U.S. Republican Representative Chris Smith on Friday urged his country's executive branch to fully implement the Taiwan Travel Act to bring about an increase in exchanges of high-level officials from Taiwan and the United States.
In a letter to U.S. State Secretary Mike Pompeo, Smith said President Tsai Ing-wen (???)'s recent visit to the U.S. showed the positive development of bilateral ties between Washington and Taipei.
"Building on this, I urge you to fully implement the Taiwan Travel Act to allow regular and high-level exchanges between U.S. and Taiwanese officials," Smith said to Pompeo in the letter.
Tsai made stopovers in two American cities, one in Los Angeles and the other in Houston, during her visits to Paraguay and Belize, two of Taiwan's 17 diplomatic allies, in August.
Tsai's U.S. stopovers were closely watched as they were the first since U.S. President Donald Trump signed the Taiwan Travel Act into law in March.
The Taiwan Travel Act encourages high-level U.S. officials to visit Taiwan and vice versa. It could lead to a change in previous U.S. practice that restricted bilateral visits by Cabinet-level ministers but allowed Taiwanese presidents to transit through U.S. cities en route to other countries.
During Tsai's recent transits in the U.S., she made a public address while visiting the Ronald Reagan Presidential Library in southern California, her first public address in the U.S. since she took office as president.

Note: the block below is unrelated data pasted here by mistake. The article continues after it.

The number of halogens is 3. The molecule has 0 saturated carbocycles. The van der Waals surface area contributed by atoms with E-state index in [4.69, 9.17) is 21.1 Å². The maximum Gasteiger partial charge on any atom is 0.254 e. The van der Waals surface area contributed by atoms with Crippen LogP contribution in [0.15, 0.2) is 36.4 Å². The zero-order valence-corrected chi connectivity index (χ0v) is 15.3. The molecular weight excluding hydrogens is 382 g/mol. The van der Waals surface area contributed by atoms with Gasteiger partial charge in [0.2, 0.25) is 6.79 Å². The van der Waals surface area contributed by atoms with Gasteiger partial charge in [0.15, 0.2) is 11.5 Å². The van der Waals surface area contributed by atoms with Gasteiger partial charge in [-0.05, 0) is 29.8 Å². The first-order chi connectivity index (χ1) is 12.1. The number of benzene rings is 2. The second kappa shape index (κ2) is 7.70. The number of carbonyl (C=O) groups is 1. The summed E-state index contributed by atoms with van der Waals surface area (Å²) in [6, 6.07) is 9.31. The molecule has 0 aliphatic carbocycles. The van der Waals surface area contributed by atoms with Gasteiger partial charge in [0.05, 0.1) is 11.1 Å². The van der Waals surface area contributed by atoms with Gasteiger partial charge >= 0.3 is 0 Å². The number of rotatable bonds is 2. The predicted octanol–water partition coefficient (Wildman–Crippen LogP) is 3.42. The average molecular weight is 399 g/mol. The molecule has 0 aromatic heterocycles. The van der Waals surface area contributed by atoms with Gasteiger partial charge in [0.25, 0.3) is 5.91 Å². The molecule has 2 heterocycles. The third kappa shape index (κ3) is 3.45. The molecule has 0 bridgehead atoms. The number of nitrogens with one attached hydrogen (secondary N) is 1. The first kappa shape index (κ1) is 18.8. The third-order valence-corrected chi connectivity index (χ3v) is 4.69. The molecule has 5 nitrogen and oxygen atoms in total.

Taiwan-based reporters traveling with the president were allowed to file stories at the scene, which was also a first.
Previously, only U.S.-based Taiwanese reporters could report on the president's activities during a stopover, while those traveling with the president could only file their stories after leaving U.S. soil.
In addition to calling for the full implementation of the Taiwan Travel Act, Smith also urged the U.S. administration to "work diligently to ensure Taiwan's participation in the United Nations and other international organizations."
Smith said China has stepped up measures to diplomatically isolate Taiwan and intensify threats against the island, which has altered the status quo in the Indo-Pacific region.
"China has launched a multi-domain campaign against Taiwan that includes many aggressive and provocative actions, such as the dispatching of warships, bombers, and fighter jets, to encircle the island, as well as conducting live-fire military exercises near Taiwan's waters," Smith said.
"Furthermore, in the diplomatic space, China has worked assiduously to cut off Taiwan's diplomatic partners and block Taiwan from participating in international organizations," Smith added.
"China's provocations are brazen and the U.S. must publicly protest China's continued alteration of the status quo in the South China Sea and its multi-pronged effort to threaten and isolate Taiwan," the congressman said.
Smith also urged the U.S. State Department to reaffirm the U.S.'s unwavering commitment to the Taiwan Relations Act and the Six Assurances since they form the foundation of U.S. relations with Taiwan.
"I applaud the administration's commitment to building a free and open Indo-Pacific region. Supporting Taiwan is crucial in realizing this goal," he said.
Source: Focus Taiwan News Channel